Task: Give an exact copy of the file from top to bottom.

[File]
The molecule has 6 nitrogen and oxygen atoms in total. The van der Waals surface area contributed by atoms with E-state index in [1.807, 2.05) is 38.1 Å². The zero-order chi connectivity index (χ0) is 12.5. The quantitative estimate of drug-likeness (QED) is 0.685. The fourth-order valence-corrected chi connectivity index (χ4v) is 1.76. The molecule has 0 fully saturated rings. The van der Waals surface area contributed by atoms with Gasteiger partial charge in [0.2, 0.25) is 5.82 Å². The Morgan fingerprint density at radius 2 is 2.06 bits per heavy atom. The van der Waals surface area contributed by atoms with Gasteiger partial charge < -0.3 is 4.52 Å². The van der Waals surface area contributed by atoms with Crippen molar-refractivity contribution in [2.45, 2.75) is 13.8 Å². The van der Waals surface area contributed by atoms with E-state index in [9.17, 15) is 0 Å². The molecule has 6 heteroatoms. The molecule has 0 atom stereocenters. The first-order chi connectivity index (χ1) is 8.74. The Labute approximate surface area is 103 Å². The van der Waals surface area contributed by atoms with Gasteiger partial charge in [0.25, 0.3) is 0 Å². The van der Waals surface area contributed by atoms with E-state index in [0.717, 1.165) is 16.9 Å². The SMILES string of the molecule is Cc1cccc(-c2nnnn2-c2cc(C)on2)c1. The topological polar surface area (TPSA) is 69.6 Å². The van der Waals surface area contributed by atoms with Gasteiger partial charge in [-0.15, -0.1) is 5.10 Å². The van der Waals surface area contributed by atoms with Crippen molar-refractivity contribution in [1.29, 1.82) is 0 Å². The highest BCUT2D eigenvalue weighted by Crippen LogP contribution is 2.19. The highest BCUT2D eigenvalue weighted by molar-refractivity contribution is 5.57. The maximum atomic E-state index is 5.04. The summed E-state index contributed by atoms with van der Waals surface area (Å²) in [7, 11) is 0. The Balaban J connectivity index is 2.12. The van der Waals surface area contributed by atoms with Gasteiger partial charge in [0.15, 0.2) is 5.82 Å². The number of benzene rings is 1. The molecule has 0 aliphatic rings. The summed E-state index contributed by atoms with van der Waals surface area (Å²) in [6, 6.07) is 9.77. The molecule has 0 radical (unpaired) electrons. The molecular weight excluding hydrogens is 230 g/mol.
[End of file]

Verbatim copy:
The molecule has 6 nitrogen and oxygen atoms in total. The van der Waals surface area contributed by atoms with E-state index in [1.807, 2.05) is 38.1 Å². The zero-order chi connectivity index (χ0) is 12.5. The quantitative estimate of drug-likeness (QED) is 0.685. The fourth-order valence-corrected chi connectivity index (χ4v) is 1.76. The molecule has 0 fully saturated rings. The van der Waals surface area contributed by atoms with Gasteiger partial charge in [0.2, 0.25) is 5.82 Å². The Morgan fingerprint density at radius 2 is 2.06 bits per heavy atom. The van der Waals surface area contributed by atoms with Gasteiger partial charge < -0.3 is 4.52 Å². The van der Waals surface area contributed by atoms with Crippen molar-refractivity contribution in [2.45, 2.75) is 13.8 Å². The van der Waals surface area contributed by atoms with E-state index in [9.17, 15) is 0 Å². The molecule has 6 heteroatoms. The molecule has 0 atom stereocenters. The first-order chi connectivity index (χ1) is 8.74. The Labute approximate surface area is 103 Å². The van der Waals surface area contributed by atoms with Gasteiger partial charge in [0.25, 0.3) is 0 Å². The van der Waals surface area contributed by atoms with E-state index in [0.717, 1.165) is 16.9 Å². The SMILES string of the molecule is Cc1cccc(-c2nnnn2-c2cc(C)on2)c1. The topological polar surface area (TPSA) is 69.6 Å². The van der Waals surface area contributed by atoms with Gasteiger partial charge in [-0.15, -0.1) is 5.10 Å². The van der Waals surface area contributed by atoms with Crippen molar-refractivity contribution in [1.29, 1.82) is 0 Å². The highest BCUT2D eigenvalue weighted by Crippen LogP contribution is 2.19. The highest BCUT2D eigenvalue weighted by molar-refractivity contribution is 5.57. The maximum atomic E-state index is 5.04. The summed E-state index contributed by atoms with van der Waals surface area (Å²) in [7, 11) is 0. The Balaban J connectivity index is 2.12. The van der Waals surface area contributed by atoms with Gasteiger partial charge in [0.15, 0.2) is 5.82 Å². The number of benzene rings is 1. The molecule has 0 aliphatic rings. The summed E-state index contributed by atoms with van der Waals surface area (Å²) in [6, 6.07) is 9.77. The molecule has 0 radical (unpaired) electrons. The molecular weight excluding hydrogens is 230 g/mol.